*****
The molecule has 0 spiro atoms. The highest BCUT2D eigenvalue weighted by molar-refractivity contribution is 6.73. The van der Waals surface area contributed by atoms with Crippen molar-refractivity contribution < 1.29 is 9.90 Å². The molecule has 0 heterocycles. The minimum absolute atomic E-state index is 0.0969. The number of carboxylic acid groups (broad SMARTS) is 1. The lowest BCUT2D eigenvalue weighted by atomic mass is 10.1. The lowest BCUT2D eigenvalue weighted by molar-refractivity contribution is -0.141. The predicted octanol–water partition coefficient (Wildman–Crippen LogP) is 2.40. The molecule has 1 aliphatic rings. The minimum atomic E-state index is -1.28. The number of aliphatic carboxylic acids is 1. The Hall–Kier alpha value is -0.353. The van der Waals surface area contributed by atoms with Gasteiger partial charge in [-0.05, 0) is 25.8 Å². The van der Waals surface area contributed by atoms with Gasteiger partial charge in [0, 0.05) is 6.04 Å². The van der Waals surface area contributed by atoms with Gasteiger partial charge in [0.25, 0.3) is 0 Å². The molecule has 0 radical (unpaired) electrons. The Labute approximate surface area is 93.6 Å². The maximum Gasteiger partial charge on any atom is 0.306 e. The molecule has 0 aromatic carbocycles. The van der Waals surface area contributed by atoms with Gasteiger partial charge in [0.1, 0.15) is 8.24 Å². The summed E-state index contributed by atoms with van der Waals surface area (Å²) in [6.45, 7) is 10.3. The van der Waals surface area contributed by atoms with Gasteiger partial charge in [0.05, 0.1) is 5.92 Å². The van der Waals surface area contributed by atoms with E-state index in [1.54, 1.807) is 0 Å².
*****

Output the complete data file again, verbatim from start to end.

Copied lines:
The molecule has 0 spiro atoms. The highest BCUT2D eigenvalue weighted by molar-refractivity contribution is 6.73. The van der Waals surface area contributed by atoms with Crippen molar-refractivity contribution < 1.29 is 9.90 Å². The molecule has 0 heterocycles. The minimum absolute atomic E-state index is 0.0969. The number of carboxylic acid groups (broad SMARTS) is 1. The lowest BCUT2D eigenvalue weighted by atomic mass is 10.1. The lowest BCUT2D eigenvalue weighted by molar-refractivity contribution is -0.141. The predicted octanol–water partition coefficient (Wildman–Crippen LogP) is 2.40. The molecule has 1 aliphatic rings. The minimum atomic E-state index is -1.28. The number of aliphatic carboxylic acids is 1. The Hall–Kier alpha value is -0.353. The van der Waals surface area contributed by atoms with Gasteiger partial charge in [-0.05, 0) is 25.8 Å². The van der Waals surface area contributed by atoms with Gasteiger partial charge in [0, 0.05) is 6.04 Å². The van der Waals surface area contributed by atoms with Gasteiger partial charge in [0.25, 0.3) is 0 Å². The molecule has 0 radical (unpaired) electrons. The Labute approximate surface area is 93.6 Å². The maximum Gasteiger partial charge on any atom is 0.306 e. The molecule has 0 aromatic carbocycles. The van der Waals surface area contributed by atoms with Gasteiger partial charge in [0.1, 0.15) is 8.24 Å². The summed E-state index contributed by atoms with van der Waals surface area (Å²) in [6.45, 7) is 10.3. The van der Waals surface area contributed by atoms with Gasteiger partial charge in [0.05, 0.1) is 5.92 Å². The van der Waals surface area contributed by atoms with E-state index in [1.54, 1.807) is 0 Å².